Simmons had some experience at first base, having played there a handful of times with the Cardinals and in his first season as a Brewer. His first season out from behind the plate, however, was a disaster in every sense of the word. FanGraphs estimates that he was four runs below average defensively that season, which by itself would not have been a big deal. His offense also cratered, however, as he batted just .221 with a .269 on-base and .300 slugging. Baseball Reference estimates he was worth -2.6 Wins Above Replacement, the worst single season mark in Brewers franchise history. Simmons’ value rebounded in 1985, although by then he was playing mostly as a designated hitter. After his rough year in 1984, he played four more MLB seasons, one with the Brewers and three with the Braves.
The first overall pick in the 1985 draft, Surhoff was primarily a catcher across his first six MLB seasons but moved around a bit, playing both infield corners and the outfield a handful of times each. By 1993, he was moving out from behind the plate more often to play third base. And in 1995, he was primarily a first baseman.
Surhoff’s 1995 season might have been the best year of his career: He played in 117 games and batted .320 with a .378 on-base and .492 slugging while setting new career highs for home runs (13) and runs scored (72) despite only playing about three-quarters of a season. FanGraphs estimates Surhoff was worth 3.4 Wins Above Replacement that season, the second-best mark of his 19-year MLB career. Following the season, Surhoff left Milwaukee as a free agent and he may very well have left his first baseman’s glove at County Stadium. Surhoff played over 1,200 games over the remainder of his career with the Orioles and Braves, but did so nearly exclusively as an outfielder, starting just 53 games at first over his final 10 years in the majors.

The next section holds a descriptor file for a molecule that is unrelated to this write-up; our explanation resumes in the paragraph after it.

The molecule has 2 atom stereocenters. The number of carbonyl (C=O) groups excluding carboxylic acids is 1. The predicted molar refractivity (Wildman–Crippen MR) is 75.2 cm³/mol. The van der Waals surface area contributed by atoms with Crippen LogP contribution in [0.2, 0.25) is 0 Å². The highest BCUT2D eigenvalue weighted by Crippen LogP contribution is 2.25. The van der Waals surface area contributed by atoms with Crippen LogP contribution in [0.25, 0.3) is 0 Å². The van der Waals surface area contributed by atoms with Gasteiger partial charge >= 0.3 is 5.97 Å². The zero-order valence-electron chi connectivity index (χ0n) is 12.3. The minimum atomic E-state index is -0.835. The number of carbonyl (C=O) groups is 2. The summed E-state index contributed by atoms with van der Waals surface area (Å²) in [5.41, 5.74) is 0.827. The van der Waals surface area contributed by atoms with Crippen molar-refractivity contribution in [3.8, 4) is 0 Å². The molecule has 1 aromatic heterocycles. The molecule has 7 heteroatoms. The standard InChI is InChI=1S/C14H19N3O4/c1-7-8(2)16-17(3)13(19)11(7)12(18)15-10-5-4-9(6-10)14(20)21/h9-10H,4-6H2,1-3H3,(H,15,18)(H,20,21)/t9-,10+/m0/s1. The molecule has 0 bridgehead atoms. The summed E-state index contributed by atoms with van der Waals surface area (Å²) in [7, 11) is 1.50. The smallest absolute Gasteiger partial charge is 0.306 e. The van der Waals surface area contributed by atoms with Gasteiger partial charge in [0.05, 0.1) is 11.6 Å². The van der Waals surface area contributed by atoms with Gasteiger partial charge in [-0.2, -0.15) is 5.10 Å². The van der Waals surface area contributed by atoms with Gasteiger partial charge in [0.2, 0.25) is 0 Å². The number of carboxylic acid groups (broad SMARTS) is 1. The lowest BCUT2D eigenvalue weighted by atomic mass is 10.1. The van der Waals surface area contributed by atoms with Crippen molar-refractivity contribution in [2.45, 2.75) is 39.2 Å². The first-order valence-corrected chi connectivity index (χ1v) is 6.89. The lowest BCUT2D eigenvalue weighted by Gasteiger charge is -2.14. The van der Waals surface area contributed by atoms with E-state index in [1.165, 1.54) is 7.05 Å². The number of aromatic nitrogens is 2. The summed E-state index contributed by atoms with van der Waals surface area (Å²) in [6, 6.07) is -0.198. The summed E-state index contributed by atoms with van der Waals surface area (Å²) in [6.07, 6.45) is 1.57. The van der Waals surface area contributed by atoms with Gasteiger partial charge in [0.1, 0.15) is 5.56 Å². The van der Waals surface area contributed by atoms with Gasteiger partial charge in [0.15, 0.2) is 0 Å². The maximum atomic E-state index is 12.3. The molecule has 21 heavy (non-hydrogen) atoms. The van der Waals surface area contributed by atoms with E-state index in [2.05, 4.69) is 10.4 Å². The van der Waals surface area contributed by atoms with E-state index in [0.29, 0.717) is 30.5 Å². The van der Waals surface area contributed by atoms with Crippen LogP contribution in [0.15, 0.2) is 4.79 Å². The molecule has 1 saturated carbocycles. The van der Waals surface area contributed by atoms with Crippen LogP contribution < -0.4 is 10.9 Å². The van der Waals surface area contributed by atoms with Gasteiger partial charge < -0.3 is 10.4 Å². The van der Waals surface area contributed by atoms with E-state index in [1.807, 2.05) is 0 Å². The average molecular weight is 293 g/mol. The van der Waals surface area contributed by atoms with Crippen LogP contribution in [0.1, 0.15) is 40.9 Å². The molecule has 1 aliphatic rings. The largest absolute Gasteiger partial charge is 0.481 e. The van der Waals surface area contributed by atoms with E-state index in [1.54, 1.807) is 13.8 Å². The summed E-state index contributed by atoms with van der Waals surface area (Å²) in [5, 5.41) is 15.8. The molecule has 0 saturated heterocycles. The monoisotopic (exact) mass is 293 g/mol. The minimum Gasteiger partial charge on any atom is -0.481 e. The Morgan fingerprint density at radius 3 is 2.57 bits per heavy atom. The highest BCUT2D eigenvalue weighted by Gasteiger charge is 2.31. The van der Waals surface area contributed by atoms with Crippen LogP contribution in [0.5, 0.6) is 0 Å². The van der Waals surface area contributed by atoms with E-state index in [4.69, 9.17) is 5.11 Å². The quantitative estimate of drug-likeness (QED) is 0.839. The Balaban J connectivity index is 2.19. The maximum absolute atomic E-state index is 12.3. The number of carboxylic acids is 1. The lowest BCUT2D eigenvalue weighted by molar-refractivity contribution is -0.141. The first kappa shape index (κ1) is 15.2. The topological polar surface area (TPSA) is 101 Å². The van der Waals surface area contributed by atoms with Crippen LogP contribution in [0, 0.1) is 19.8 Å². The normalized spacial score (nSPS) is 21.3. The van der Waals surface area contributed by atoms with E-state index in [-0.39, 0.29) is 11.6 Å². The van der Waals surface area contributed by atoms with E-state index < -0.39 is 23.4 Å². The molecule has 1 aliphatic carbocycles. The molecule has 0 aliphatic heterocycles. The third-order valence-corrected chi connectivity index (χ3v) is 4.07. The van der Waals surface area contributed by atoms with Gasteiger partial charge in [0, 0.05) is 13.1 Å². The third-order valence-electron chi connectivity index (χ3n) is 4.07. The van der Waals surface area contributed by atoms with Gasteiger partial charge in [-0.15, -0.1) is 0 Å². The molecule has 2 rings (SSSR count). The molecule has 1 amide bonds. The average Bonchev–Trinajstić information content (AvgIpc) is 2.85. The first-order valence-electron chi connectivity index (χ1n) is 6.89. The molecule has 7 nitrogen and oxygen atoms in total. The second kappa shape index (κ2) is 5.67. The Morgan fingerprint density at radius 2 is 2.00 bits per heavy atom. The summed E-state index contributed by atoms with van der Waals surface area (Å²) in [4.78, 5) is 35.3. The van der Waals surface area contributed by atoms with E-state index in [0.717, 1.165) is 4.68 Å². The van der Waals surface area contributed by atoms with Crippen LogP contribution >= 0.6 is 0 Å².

Surhoff wasn’t the only Brewer to shed his catching gear in the mid-’90s: While Surhoff was moving from behind the plate to third base, Aussie backstop Dave Nilsson was moving into the outfield. Nilsson was a catcher from 1992-94, then mostly a right fielder in 1995 and 1996 before primarily playing first base in 1997 and 1998. The goal of getting Nilsson out from behind the plate mainly involved keeping his bat in the lineup. Nilsson was a promising hitter, but also suffered from wear and tear while catching. His offensive performance improved once he started playing elsewhere defensively. From 1992 to 1994, he had never posted an on-base plus slugging above .777, but from 1995 to 1998, he averaged an .833 mark. His defense never drew rave reviews, but his offensive value often made up for those shortcomings.
Nilsson eventually moved back behind the plate in 1999 and had a career year offensively, making his first and only All-Star team. It’s unclear how the rest of his career would have gone if not for a bizarre series of events: As a free agent following the 1999 season, he opted to sign with Japan’s Chunichi Dragons instead of staying in MLB, as staying in the majors would have meant having to give up playing for his native Australia in the Sydney Olympics. Nilsson’s stint in Japan did not go well and then he failed a physical when trying to return to the U.S. with the Red Sox. He never played in the Majors again.